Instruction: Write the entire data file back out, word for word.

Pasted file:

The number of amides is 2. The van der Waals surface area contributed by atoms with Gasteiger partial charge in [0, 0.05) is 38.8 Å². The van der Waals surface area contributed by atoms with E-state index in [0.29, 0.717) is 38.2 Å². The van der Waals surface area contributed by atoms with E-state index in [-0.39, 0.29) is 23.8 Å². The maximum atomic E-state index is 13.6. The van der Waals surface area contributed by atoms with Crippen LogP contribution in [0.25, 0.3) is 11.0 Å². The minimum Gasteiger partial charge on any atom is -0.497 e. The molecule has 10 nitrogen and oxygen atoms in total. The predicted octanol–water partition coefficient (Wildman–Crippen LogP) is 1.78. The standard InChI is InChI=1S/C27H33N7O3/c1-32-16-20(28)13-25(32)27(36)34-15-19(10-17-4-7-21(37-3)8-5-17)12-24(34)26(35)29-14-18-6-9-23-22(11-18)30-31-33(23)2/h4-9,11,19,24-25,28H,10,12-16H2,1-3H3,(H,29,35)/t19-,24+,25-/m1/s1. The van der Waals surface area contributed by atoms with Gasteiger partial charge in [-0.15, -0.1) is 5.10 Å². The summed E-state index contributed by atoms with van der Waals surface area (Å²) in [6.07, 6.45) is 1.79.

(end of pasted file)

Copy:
The number of amides is 2. The van der Waals surface area contributed by atoms with Gasteiger partial charge in [0, 0.05) is 38.8 Å². The van der Waals surface area contributed by atoms with E-state index in [0.29, 0.717) is 38.2 Å². The van der Waals surface area contributed by atoms with E-state index in [-0.39, 0.29) is 23.8 Å². The maximum atomic E-state index is 13.6. The van der Waals surface area contributed by atoms with Crippen LogP contribution in [0.25, 0.3) is 11.0 Å². The minimum Gasteiger partial charge on any atom is -0.497 e. The molecule has 10 nitrogen and oxygen atoms in total. The predicted octanol–water partition coefficient (Wildman–Crippen LogP) is 1.78. The standard InChI is InChI=1S/C27H33N7O3/c1-32-16-20(28)13-25(32)27(36)34-15-19(10-17-4-7-21(37-3)8-5-17)12-24(34)26(35)29-14-18-6-9-23-22(11-18)30-31-33(23)2/h4-9,11,19,24-25,28H,10,12-16H2,1-3H3,(H,29,35)/t19-,24+,25-/m1/s1. The van der Waals surface area contributed by atoms with Gasteiger partial charge in [-0.15, -0.1) is 5.10 Å². The summed E-state index contributed by atoms with van der Waals surface area (Å²) in [6.07, 6.45) is 1.79.